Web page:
Christmas around the world

We all love our festive traditions. Christmas – originally a Christian celebration – is now celebrated by many around the world, regardless of their religion. We discover how eight countries enjoy the holiday season as we prepare for ours.


Christmas – known as Jól – is typically celebrated on Christmas Eve in Iceland. The Jólasveinar (Icelandic Yule Lads) begin to appear 13 days before Christmas, with a different Lad leaving a small present for children each night. Decoration of the Christmas tree takes place on 23 December, and many shops stay open until midnight for last minute shoppers to buy their presents.

Officially starting at 6pm on Christmas Eve, Christmas begins with a meal with close family. After dinner, gifts are exchanged, and it is traditional to give books as a present, with the day ending by snuggling up and reading; 25 December is for relaxing, eating leftovers and spending time with loved ones.


A relatively new celebration in Japan, Christmas is not considered a religious holiday. It is seen as a time to spread happiness and joy, with Christmas Eve being considered a romantic holiday for couples, similar to Valentine’s Day in the UK.

Traditionally, fried chicken is eaten on Christmas Day, with many getting their meal from KFC. People also eat sponge cake decorated with strawberries and cream as part of the festive feast. Though it is becoming more customary to celebrate Christmas in Japan, many businesses treat it as a normal working day.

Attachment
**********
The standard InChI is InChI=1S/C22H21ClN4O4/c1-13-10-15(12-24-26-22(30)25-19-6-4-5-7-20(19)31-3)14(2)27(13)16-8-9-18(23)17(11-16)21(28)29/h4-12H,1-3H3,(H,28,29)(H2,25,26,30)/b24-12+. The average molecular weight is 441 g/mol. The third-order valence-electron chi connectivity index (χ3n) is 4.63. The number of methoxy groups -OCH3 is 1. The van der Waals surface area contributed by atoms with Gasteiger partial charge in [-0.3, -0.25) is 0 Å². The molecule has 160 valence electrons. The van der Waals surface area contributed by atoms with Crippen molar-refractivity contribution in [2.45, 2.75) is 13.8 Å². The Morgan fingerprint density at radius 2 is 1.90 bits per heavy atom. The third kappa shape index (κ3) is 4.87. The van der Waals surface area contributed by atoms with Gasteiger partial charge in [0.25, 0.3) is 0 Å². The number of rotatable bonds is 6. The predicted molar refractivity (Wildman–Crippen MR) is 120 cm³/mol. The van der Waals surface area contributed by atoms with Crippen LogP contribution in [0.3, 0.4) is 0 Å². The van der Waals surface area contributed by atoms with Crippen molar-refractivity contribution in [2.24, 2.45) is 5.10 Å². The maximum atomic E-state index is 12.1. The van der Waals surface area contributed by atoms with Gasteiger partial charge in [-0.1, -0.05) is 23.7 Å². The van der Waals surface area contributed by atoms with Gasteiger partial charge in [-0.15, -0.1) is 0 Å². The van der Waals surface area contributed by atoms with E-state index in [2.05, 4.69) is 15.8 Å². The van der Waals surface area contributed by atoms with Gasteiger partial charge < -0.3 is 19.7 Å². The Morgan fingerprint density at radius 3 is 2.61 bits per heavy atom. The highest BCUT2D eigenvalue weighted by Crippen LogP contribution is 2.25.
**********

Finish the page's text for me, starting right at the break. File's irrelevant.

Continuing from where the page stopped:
Rumoured to be home to the first ever Christmas tree, Latvia has its fair share of traditions, too. The first documented use of an evergreen tree was in the Riga town square in 1510, despite many believing the tradition originated in Germany.

Ziemassvētku vecītis (Christmas Old Man) leaves presents under the tree for children during the evening of Christmas Eve or on Christmas Day, and children often recite a poem or sing a song before they can open gifts. Christmas dinner consists of cooked peas with pork sauce, pies, cabbage, sausage and gingerbread.


As a predominantly Muslim country, Christmas is not widely celebrated in Kazakhstan, and 25 December is treated as a normal working day by many. However, New Year is the biggest celebration in the Kazakhstani calendar, and many celebrate it in a similar way to our Christmas celebrations: New Year trees are decorated, Ayaz Ata (Father Frost) delivers New Year presents to children, and may be depicted in a blue or silver suit instead of red.

He is accompanied by Kar Kiz (Snow Maiden), his granddaughter, who helps him deliver presents to good children. People eat plov (beef, rice and carrots cooked in oil and cumin), salads, fruit, nuts and baursak (similar to doughnuts) for their New Year feast.


As a largely Catholic country, Christmas is a major celebration in Peru. “Different regions, such as the coast, the mountains and the jungle have different traditions,” explains Rosa Elena Gamarra, of Peru. “In the coast, at the start of December, we decorate the Christmas tree with lights and ornaments. The traditional Catholic homes display advent wreaths.”